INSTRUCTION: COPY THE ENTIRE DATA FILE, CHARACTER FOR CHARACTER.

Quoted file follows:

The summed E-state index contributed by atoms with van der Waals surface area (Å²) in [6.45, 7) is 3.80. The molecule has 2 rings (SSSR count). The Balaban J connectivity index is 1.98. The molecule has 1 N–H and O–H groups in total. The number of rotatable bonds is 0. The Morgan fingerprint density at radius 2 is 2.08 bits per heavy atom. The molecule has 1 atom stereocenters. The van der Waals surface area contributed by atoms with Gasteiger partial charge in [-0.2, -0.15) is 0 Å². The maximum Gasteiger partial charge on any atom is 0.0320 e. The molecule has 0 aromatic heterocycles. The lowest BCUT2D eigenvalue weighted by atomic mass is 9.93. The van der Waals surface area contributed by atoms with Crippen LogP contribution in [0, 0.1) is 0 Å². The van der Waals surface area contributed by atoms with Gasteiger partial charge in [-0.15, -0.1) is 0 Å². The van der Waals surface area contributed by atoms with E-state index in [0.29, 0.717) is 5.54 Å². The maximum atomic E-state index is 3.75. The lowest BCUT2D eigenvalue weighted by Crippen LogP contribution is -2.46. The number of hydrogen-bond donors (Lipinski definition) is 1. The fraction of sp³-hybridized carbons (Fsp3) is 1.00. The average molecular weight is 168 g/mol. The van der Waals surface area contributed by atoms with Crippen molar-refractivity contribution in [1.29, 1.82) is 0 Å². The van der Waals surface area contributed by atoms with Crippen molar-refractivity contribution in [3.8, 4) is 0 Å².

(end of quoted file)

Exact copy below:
The summed E-state index contributed by atoms with van der Waals surface area (Å²) in [6.45, 7) is 3.80. The molecule has 2 rings (SSSR count). The Balaban J connectivity index is 1.98. The molecule has 1 N–H and O–H groups in total. The number of rotatable bonds is 0. The Morgan fingerprint density at radius 2 is 2.08 bits per heavy atom. The molecule has 1 atom stereocenters. The van der Waals surface area contributed by atoms with Gasteiger partial charge in [-0.2, -0.15) is 0 Å². The maximum Gasteiger partial charge on any atom is 0.0320 e. The molecule has 0 aromatic heterocycles. The lowest BCUT2D eigenvalue weighted by atomic mass is 9.93. The van der Waals surface area contributed by atoms with Crippen LogP contribution in [0, 0.1) is 0 Å². The van der Waals surface area contributed by atoms with Gasteiger partial charge in [-0.15, -0.1) is 0 Å². The van der Waals surface area contributed by atoms with E-state index in [0.29, 0.717) is 5.54 Å². The maximum atomic E-state index is 3.75. The lowest BCUT2D eigenvalue weighted by Crippen LogP contribution is -2.46. The number of hydrogen-bond donors (Lipinski definition) is 1. The fraction of sp³-hybridized carbons (Fsp3) is 1.00. The average molecular weight is 168 g/mol. The van der Waals surface area contributed by atoms with Crippen molar-refractivity contribution in [1.29, 1.82) is 0 Å². The van der Waals surface area contributed by atoms with Crippen molar-refractivity contribution in [3.8, 4) is 0 Å².